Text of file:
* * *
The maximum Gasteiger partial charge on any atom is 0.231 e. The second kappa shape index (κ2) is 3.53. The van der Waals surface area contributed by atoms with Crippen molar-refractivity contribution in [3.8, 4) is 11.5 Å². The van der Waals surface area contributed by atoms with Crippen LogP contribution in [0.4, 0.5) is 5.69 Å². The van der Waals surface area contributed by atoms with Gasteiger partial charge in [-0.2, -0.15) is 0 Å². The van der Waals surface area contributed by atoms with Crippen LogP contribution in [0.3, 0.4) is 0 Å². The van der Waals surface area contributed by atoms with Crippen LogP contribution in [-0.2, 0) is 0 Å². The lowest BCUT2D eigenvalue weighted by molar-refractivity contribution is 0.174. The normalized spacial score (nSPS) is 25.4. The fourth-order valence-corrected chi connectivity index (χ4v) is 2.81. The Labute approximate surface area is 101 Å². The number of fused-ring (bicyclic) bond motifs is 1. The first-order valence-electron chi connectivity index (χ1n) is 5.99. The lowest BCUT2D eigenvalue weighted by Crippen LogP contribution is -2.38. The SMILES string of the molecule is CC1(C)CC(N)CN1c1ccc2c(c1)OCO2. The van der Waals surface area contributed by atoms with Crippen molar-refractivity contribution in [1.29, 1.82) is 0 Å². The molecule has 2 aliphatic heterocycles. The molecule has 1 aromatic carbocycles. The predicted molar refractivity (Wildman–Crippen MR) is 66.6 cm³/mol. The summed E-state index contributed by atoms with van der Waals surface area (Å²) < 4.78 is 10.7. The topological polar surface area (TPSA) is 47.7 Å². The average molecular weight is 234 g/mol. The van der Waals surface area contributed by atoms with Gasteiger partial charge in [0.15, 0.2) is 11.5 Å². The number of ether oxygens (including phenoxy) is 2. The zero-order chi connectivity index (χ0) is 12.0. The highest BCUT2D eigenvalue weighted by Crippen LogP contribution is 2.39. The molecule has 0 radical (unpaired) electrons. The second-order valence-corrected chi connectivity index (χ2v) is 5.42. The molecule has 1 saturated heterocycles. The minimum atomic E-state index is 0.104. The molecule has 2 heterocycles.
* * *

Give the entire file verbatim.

The maximum Gasteiger partial charge on any atom is 0.231 e. The second kappa shape index (κ2) is 3.53. The van der Waals surface area contributed by atoms with Crippen molar-refractivity contribution in [3.8, 4) is 11.5 Å². The van der Waals surface area contributed by atoms with Crippen LogP contribution in [0.4, 0.5) is 5.69 Å². The van der Waals surface area contributed by atoms with Gasteiger partial charge in [-0.2, -0.15) is 0 Å². The van der Waals surface area contributed by atoms with Crippen LogP contribution in [0.3, 0.4) is 0 Å². The van der Waals surface area contributed by atoms with Crippen LogP contribution in [-0.2, 0) is 0 Å². The lowest BCUT2D eigenvalue weighted by molar-refractivity contribution is 0.174. The normalized spacial score (nSPS) is 25.4. The fourth-order valence-corrected chi connectivity index (χ4v) is 2.81. The Labute approximate surface area is 101 Å². The number of fused-ring (bicyclic) bond motifs is 1. The first-order valence-electron chi connectivity index (χ1n) is 5.99. The lowest BCUT2D eigenvalue weighted by Crippen LogP contribution is -2.38. The SMILES string of the molecule is CC1(C)CC(N)CN1c1ccc2c(c1)OCO2. The van der Waals surface area contributed by atoms with Crippen molar-refractivity contribution in [1.29, 1.82) is 0 Å². The molecule has 2 aliphatic heterocycles. The molecule has 1 aromatic carbocycles. The predicted molar refractivity (Wildman–Crippen MR) is 66.6 cm³/mol. The summed E-state index contributed by atoms with van der Waals surface area (Å²) < 4.78 is 10.7. The topological polar surface area (TPSA) is 47.7 Å². The average molecular weight is 234 g/mol. The van der Waals surface area contributed by atoms with Gasteiger partial charge in [0.15, 0.2) is 11.5 Å². The number of ether oxygens (including phenoxy) is 2. The zero-order chi connectivity index (χ0) is 12.0. The highest BCUT2D eigenvalue weighted by Crippen LogP contribution is 2.39. The molecule has 0 radical (unpaired) electrons. The second-order valence-corrected chi connectivity index (χ2v) is 5.42. The molecule has 1 saturated heterocycles. The minimum atomic E-state index is 0.104. The molecule has 2 heterocycles.